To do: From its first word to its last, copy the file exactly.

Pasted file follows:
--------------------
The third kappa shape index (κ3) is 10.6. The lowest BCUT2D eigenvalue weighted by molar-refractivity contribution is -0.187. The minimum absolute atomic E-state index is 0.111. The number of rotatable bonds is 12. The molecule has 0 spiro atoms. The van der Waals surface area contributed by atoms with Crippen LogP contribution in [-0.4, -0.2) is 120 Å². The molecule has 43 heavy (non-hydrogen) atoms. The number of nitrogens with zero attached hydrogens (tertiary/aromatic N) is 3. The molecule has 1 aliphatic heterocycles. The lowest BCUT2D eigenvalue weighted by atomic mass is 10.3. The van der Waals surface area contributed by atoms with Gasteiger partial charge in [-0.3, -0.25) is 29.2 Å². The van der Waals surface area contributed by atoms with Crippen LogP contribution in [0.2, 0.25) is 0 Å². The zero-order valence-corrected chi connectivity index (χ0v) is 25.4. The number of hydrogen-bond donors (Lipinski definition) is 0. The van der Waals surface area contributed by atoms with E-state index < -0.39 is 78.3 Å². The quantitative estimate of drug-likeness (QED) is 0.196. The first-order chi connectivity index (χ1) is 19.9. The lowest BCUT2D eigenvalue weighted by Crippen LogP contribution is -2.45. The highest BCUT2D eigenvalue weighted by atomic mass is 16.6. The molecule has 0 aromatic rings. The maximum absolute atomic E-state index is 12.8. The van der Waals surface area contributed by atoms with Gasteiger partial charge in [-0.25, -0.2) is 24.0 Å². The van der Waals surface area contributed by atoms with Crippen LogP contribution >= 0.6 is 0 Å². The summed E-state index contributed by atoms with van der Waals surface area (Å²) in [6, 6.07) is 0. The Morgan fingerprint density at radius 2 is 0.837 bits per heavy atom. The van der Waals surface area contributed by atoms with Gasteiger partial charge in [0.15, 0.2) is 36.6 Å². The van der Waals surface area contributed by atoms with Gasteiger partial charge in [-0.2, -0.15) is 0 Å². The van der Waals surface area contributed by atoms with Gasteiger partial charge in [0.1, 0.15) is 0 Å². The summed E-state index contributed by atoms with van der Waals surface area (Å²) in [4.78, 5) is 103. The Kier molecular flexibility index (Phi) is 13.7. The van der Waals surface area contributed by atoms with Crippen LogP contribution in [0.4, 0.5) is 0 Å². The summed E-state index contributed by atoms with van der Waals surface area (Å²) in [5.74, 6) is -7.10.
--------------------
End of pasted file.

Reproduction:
The third kappa shape index (κ3) is 10.6. The lowest BCUT2D eigenvalue weighted by molar-refractivity contribution is -0.187. The minimum absolute atomic E-state index is 0.111. The number of rotatable bonds is 12. The molecule has 0 spiro atoms. The van der Waals surface area contributed by atoms with Crippen LogP contribution in [-0.4, -0.2) is 120 Å². The molecule has 43 heavy (non-hydrogen) atoms. The number of nitrogens with zero attached hydrogens (tertiary/aromatic N) is 3. The molecule has 1 aliphatic heterocycles. The lowest BCUT2D eigenvalue weighted by atomic mass is 10.3. The van der Waals surface area contributed by atoms with Gasteiger partial charge in [-0.3, -0.25) is 29.2 Å². The van der Waals surface area contributed by atoms with Crippen LogP contribution in [0.2, 0.25) is 0 Å². The zero-order valence-corrected chi connectivity index (χ0v) is 25.4. The number of hydrogen-bond donors (Lipinski definition) is 0. The van der Waals surface area contributed by atoms with E-state index < -0.39 is 78.3 Å². The quantitative estimate of drug-likeness (QED) is 0.196. The first-order chi connectivity index (χ1) is 19.9. The lowest BCUT2D eigenvalue weighted by Crippen LogP contribution is -2.45. The highest BCUT2D eigenvalue weighted by atomic mass is 16.6. The molecule has 0 aromatic rings. The maximum absolute atomic E-state index is 12.8. The van der Waals surface area contributed by atoms with Gasteiger partial charge in [-0.25, -0.2) is 24.0 Å². The van der Waals surface area contributed by atoms with Crippen LogP contribution >= 0.6 is 0 Å². The summed E-state index contributed by atoms with van der Waals surface area (Å²) in [6, 6.07) is 0. The Morgan fingerprint density at radius 2 is 0.837 bits per heavy atom. The van der Waals surface area contributed by atoms with Gasteiger partial charge in [0.15, 0.2) is 36.6 Å². The van der Waals surface area contributed by atoms with Gasteiger partial charge in [-0.2, -0.15) is 0 Å². The van der Waals surface area contributed by atoms with Gasteiger partial charge in [0.1, 0.15) is 0 Å². The summed E-state index contributed by atoms with van der Waals surface area (Å²) in [4.78, 5) is 103. The Kier molecular flexibility index (Phi) is 13.7. The van der Waals surface area contributed by atoms with Crippen LogP contribution in [0.4, 0.5) is 0 Å². The summed E-state index contributed by atoms with van der Waals surface area (Å²) in [5.74, 6) is -7.10.